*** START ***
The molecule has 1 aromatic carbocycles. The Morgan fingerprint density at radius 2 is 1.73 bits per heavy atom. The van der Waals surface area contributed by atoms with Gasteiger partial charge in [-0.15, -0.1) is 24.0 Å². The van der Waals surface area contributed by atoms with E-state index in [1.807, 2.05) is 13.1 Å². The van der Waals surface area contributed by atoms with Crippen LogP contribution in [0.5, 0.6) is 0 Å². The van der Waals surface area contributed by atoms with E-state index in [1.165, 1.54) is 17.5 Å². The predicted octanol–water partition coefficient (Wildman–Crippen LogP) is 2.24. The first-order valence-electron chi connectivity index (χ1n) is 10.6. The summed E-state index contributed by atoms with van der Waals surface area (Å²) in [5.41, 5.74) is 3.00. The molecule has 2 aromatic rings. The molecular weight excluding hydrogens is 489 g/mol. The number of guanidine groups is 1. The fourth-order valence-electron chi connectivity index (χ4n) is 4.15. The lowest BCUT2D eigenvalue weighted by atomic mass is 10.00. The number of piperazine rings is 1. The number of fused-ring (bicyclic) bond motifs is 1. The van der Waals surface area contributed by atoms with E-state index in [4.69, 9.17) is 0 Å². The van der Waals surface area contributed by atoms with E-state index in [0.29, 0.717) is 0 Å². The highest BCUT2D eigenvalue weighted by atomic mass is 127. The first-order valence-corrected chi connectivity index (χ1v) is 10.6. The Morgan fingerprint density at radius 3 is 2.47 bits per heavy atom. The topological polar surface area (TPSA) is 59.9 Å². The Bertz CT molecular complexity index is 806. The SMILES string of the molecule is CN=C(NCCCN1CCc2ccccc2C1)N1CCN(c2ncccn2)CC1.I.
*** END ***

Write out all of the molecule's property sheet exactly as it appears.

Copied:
The molecule has 1 aromatic carbocycles. The Morgan fingerprint density at radius 2 is 1.73 bits per heavy atom. The van der Waals surface area contributed by atoms with Gasteiger partial charge in [-0.15, -0.1) is 24.0 Å². The van der Waals surface area contributed by atoms with E-state index in [1.807, 2.05) is 13.1 Å². The van der Waals surface area contributed by atoms with Crippen LogP contribution in [0.5, 0.6) is 0 Å². The van der Waals surface area contributed by atoms with E-state index in [1.165, 1.54) is 17.5 Å². The predicted octanol–water partition coefficient (Wildman–Crippen LogP) is 2.24. The first-order valence-electron chi connectivity index (χ1n) is 10.6. The summed E-state index contributed by atoms with van der Waals surface area (Å²) in [5.41, 5.74) is 3.00. The molecule has 2 aromatic rings. The molecular weight excluding hydrogens is 489 g/mol. The number of guanidine groups is 1. The fourth-order valence-electron chi connectivity index (χ4n) is 4.15. The lowest BCUT2D eigenvalue weighted by atomic mass is 10.00. The number of piperazine rings is 1. The number of fused-ring (bicyclic) bond motifs is 1. The van der Waals surface area contributed by atoms with E-state index in [4.69, 9.17) is 0 Å². The van der Waals surface area contributed by atoms with E-state index in [0.29, 0.717) is 0 Å². The highest BCUT2D eigenvalue weighted by atomic mass is 127. The first-order valence-corrected chi connectivity index (χ1v) is 10.6. The Morgan fingerprint density at radius 3 is 2.47 bits per heavy atom. The topological polar surface area (TPSA) is 59.9 Å². The Bertz CT molecular complexity index is 806. The SMILES string of the molecule is CN=C(NCCCN1CCc2ccccc2C1)N1CCN(c2ncccn2)CC1.I.